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I am hoping to become a physicist focusing mainly on the theoretical side in the future. I am trying to decide whether to go for a physics or math undergrad course.

Assuming that I am capable of doing either, what are the pros and cons of either route?

I know that mathematics is essential to doing physics, and in most math courses, there are applied math modules that are very much related to physics. Also that many research physicists have math degrees. But surely there is a reason why people choose the physics course over the math course and vice versa?

Thank you.

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Go for a Mathematical Physics/Theoretical Physics degree. Most such courses cover both core maths and physics modules. Note, if the institute you choose offers such course it is likely to be hard and alot of work - but great!! :] Good luck... –  Killercam Sep 19 '12 at 11:11
    
Thank you, @Killercam . My institution (if I may call it that), offers 2 courses: Physics (Experimental and Theoretical with supplementary Math modules) and Mathematics (within which I can opt for applied modules). The thing is, the Math route is mainly concerned with solving differential equations (also some QM, electromagnetism, etc) and the Physics course does not have as intense a Math regime but offers a wider range of topics. Which do you think is best? –  Rinaldo Sep 19 '12 at 11:23
    
If you want to go into theoretical physics, maths is all important. For generic mathematical/theoretical physics (in my oppinion) mathematics forms the foundations. So I would opt for the maths option. You can read about the experimental stuff and learn the physics you want to from the avalible options/modules, books and doing some physics modules. However, even doing the maths course, you will eventually be able to taylor what you study - here you can opt for applied rather than pure. I think you should speak to someone face-to-face about this, as it is a big decision. Phone the university... –  Killercam Sep 19 '12 at 11:32
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someone should take time to talk you through your concerns and offer advice. If they don't I would question whether it is the right institution. Having said mathematics; there are some core aspects of physics that are crucial to becoming a theoretician. Quantum Physics/Theory, Relativity (General and Special - meths courses should provide this), Thermodynamics, Mechanics, etc. Good luck... –  Killercam Sep 19 '12 at 11:35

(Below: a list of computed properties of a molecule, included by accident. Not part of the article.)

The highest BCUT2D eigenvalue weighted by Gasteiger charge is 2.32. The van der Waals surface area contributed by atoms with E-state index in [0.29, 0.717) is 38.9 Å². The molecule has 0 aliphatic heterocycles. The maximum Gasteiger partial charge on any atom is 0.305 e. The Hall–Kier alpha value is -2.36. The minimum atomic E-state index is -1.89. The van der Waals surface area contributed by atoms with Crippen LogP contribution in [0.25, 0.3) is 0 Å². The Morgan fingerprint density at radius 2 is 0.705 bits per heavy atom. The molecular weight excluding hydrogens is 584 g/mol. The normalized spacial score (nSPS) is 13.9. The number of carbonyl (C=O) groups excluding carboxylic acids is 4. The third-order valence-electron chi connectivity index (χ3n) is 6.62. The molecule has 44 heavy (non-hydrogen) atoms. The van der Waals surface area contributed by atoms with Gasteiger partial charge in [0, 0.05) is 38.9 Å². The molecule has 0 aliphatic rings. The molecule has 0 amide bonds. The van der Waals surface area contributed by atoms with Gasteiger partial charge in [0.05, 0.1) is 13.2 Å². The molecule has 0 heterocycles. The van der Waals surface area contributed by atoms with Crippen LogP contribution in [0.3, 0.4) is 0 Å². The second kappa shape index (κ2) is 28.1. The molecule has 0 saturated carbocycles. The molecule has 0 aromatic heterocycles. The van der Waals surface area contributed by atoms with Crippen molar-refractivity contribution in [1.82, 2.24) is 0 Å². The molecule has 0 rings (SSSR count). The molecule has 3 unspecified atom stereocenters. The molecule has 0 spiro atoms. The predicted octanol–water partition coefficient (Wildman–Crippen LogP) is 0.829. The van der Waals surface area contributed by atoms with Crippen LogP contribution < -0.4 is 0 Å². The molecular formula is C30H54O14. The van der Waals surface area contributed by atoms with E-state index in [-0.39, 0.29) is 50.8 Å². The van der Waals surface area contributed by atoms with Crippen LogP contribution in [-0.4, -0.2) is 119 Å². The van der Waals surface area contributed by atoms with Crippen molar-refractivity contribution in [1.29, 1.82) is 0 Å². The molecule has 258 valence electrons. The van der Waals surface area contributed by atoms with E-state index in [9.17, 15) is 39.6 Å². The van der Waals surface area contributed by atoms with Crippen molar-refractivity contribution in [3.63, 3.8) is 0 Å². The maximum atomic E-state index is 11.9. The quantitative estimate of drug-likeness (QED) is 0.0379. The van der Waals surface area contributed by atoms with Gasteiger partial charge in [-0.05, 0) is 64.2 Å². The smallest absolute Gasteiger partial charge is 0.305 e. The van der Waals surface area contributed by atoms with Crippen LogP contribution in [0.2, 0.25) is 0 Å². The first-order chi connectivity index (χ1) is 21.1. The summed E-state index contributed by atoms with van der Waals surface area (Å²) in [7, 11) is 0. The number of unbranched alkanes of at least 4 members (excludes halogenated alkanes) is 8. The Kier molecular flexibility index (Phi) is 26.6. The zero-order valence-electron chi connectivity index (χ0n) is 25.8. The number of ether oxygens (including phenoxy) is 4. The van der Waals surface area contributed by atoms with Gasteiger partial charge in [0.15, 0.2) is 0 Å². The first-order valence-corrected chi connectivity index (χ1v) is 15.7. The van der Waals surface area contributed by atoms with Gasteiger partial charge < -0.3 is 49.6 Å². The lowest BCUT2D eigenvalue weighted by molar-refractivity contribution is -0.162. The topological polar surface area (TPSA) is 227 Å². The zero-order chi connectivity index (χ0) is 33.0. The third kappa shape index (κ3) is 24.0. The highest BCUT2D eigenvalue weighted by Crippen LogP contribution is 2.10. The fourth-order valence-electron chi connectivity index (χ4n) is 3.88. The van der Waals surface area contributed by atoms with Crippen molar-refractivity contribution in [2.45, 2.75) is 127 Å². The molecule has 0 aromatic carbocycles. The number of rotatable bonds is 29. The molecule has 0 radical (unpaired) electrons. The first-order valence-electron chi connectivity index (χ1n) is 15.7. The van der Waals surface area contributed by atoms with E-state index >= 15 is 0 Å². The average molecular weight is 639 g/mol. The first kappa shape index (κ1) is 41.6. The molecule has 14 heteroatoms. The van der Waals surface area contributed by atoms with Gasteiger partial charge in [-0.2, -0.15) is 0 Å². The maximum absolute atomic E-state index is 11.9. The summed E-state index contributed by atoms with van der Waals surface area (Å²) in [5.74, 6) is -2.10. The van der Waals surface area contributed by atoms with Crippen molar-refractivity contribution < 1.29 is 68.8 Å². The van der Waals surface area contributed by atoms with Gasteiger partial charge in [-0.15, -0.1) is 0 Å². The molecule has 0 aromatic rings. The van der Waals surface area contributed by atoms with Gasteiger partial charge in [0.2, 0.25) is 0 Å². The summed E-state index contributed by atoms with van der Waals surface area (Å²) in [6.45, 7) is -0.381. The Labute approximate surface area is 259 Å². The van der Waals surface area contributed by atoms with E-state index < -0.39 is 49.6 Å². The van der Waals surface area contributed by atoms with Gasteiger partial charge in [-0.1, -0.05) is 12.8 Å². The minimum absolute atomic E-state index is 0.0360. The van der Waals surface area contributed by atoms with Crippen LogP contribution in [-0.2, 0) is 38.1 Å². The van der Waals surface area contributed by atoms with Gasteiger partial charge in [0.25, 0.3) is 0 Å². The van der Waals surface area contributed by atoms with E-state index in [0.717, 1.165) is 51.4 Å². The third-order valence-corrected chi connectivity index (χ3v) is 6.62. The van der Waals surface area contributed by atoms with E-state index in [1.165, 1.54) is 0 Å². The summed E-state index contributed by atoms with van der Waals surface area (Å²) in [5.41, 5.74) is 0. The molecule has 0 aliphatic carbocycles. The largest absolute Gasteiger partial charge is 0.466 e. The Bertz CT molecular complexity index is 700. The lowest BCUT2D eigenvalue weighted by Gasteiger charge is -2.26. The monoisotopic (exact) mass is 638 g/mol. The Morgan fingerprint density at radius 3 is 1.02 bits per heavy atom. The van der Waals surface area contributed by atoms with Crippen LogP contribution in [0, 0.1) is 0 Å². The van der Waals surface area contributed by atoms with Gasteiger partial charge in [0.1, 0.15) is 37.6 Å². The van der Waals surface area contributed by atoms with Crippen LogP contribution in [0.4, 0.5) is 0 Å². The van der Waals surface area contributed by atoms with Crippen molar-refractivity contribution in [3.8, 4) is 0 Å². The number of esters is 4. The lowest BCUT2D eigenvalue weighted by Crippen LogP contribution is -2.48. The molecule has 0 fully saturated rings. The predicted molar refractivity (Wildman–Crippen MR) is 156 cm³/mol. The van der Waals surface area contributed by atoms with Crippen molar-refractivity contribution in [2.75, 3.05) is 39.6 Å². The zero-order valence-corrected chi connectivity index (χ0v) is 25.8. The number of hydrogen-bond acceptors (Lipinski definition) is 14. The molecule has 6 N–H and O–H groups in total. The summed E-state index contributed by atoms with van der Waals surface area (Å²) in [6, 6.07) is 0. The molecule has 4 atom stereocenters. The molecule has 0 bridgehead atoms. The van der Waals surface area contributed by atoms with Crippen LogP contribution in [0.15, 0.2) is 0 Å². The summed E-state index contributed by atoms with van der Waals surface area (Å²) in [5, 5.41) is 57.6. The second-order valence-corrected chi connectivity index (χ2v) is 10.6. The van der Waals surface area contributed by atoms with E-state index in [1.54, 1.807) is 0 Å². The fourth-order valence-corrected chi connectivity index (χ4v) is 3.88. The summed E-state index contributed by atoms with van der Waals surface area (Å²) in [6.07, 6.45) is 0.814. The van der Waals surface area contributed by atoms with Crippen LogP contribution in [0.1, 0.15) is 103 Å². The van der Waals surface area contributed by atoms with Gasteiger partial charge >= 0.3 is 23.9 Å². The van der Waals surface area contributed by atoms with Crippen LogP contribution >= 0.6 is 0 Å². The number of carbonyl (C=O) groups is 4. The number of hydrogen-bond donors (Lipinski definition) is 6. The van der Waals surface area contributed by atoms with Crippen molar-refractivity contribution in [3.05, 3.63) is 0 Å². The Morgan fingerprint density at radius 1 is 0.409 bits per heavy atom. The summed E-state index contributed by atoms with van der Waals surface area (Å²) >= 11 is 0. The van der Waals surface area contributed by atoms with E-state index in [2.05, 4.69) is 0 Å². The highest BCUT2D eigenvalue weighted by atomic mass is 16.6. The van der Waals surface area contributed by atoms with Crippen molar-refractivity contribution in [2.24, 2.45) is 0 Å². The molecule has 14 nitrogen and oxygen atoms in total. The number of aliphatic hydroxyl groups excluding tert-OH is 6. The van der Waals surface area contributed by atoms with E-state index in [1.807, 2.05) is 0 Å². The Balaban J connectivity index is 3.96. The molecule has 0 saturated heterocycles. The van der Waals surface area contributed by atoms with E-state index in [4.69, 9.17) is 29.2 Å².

I will offer the opinion that it is better to start with physics if one wants to study physics, because of course mathematics is absolutely essential, even for experimental physicists, but there is a danger with starting with mathematics and then going on to physics of getting caught in a special groove of physics and never having an over all strong foundation in it. So it depends on you ambition: somebody ambitious to leave his/her mark in physics should really know as much of physics data and open problems as possible, imo. –  anna v Sep 19 '12 at 12:05
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5 Answers 5

After reading this dialogue I can't help but feel like a burden on society....you're all so frickin smart. Anyway, here is two cents from Napoleon's corpral. There is no wrong answer here. Either course/path will enlighten and strengthen your capability to perform to greatest potential. However, I would ask you to acknowledge your passion...physics and race ahead with gusto. Also, this is not an either or. Do both! However, I would say physics first and then go back and police up any math skills later... Hope this helped???? Unless you have some sort of terminal illness you have about 60 years to get toward your goal.

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Some time ago I had the same doubt, but I finally chose Physics for following reasons:

Pure math very abstract, you may go along very complex structures that will bring you to no where, in sense of there practical useability. Modern math is very far of it's old philosophy "intuitionism" , and they try always to prove things that are very obvious , this decreasing productivity very much, and dragging you back of understanding the "big picture", that of course not a wrong thing, but they are really exaggerating in that in my opinion. Besides other reasons I will not mention to keep it short.

My advice to you: